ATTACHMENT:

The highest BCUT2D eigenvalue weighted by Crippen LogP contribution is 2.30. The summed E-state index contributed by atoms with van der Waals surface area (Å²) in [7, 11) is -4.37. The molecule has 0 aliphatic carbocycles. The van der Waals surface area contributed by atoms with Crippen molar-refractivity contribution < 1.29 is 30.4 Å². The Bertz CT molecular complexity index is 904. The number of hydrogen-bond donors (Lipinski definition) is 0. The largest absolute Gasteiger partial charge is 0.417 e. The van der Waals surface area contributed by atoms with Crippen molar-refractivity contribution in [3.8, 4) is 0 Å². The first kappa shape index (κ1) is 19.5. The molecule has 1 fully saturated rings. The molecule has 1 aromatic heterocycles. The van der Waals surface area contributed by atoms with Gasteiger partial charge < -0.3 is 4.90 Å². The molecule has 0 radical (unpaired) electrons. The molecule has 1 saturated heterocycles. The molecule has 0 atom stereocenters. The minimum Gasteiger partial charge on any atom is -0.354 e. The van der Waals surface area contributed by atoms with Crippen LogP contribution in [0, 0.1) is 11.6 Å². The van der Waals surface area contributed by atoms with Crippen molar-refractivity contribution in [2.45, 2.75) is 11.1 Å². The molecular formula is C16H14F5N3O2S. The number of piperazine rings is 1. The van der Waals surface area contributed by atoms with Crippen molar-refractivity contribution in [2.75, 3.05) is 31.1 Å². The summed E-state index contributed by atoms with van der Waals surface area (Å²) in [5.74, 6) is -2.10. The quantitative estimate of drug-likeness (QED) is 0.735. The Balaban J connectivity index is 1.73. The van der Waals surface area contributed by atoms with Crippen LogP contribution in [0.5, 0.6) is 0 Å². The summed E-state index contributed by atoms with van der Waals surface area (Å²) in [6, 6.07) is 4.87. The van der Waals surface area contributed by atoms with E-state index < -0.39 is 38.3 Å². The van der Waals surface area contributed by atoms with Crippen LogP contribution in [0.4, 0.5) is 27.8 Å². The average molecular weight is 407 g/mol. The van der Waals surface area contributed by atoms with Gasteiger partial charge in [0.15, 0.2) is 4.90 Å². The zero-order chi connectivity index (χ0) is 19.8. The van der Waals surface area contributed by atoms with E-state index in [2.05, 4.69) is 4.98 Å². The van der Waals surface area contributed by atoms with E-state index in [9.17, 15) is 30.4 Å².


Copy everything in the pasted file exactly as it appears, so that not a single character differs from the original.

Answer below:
The highest BCUT2D eigenvalue weighted by Crippen LogP contribution is 2.30. The summed E-state index contributed by atoms with van der Waals surface area (Å²) in [7, 11) is -4.37. The molecule has 0 aliphatic carbocycles. The van der Waals surface area contributed by atoms with Crippen molar-refractivity contribution < 1.29 is 30.4 Å². The Bertz CT molecular complexity index is 904. The number of hydrogen-bond donors (Lipinski definition) is 0. The largest absolute Gasteiger partial charge is 0.417 e. The van der Waals surface area contributed by atoms with Crippen molar-refractivity contribution in [3.8, 4) is 0 Å². The first kappa shape index (κ1) is 19.5. The molecule has 1 fully saturated rings. The molecule has 1 aromatic heterocycles. The van der Waals surface area contributed by atoms with Gasteiger partial charge < -0.3 is 4.90 Å². The molecule has 0 radical (unpaired) electrons. The molecule has 1 saturated heterocycles. The molecule has 0 atom stereocenters. The minimum Gasteiger partial charge on any atom is -0.354 e. The van der Waals surface area contributed by atoms with Crippen LogP contribution in [0, 0.1) is 11.6 Å². The van der Waals surface area contributed by atoms with Crippen molar-refractivity contribution in [2.45, 2.75) is 11.1 Å². The molecular formula is C16H14F5N3O2S. The number of piperazine rings is 1. The van der Waals surface area contributed by atoms with Crippen molar-refractivity contribution in [2.75, 3.05) is 31.1 Å². The summed E-state index contributed by atoms with van der Waals surface area (Å²) in [5.74, 6) is -2.10. The quantitative estimate of drug-likeness (QED) is 0.735. The Balaban J connectivity index is 1.73. The van der Waals surface area contributed by atoms with Crippen LogP contribution in [0.5, 0.6) is 0 Å². The summed E-state index contributed by atoms with van der Waals surface area (Å²) in [6, 6.07) is 4.87. The van der Waals surface area contributed by atoms with E-state index < -0.39 is 38.3 Å². The van der Waals surface area contributed by atoms with Crippen LogP contribution in [0.4, 0.5) is 27.8 Å². The average molecular weight is 407 g/mol. The van der Waals surface area contributed by atoms with Gasteiger partial charge in [0.15, 0.2) is 4.90 Å². The zero-order chi connectivity index (χ0) is 19.8. The van der Waals surface area contributed by atoms with E-state index in [2.05, 4.69) is 4.98 Å². The van der Waals surface area contributed by atoms with E-state index in [9.17, 15) is 30.4 Å².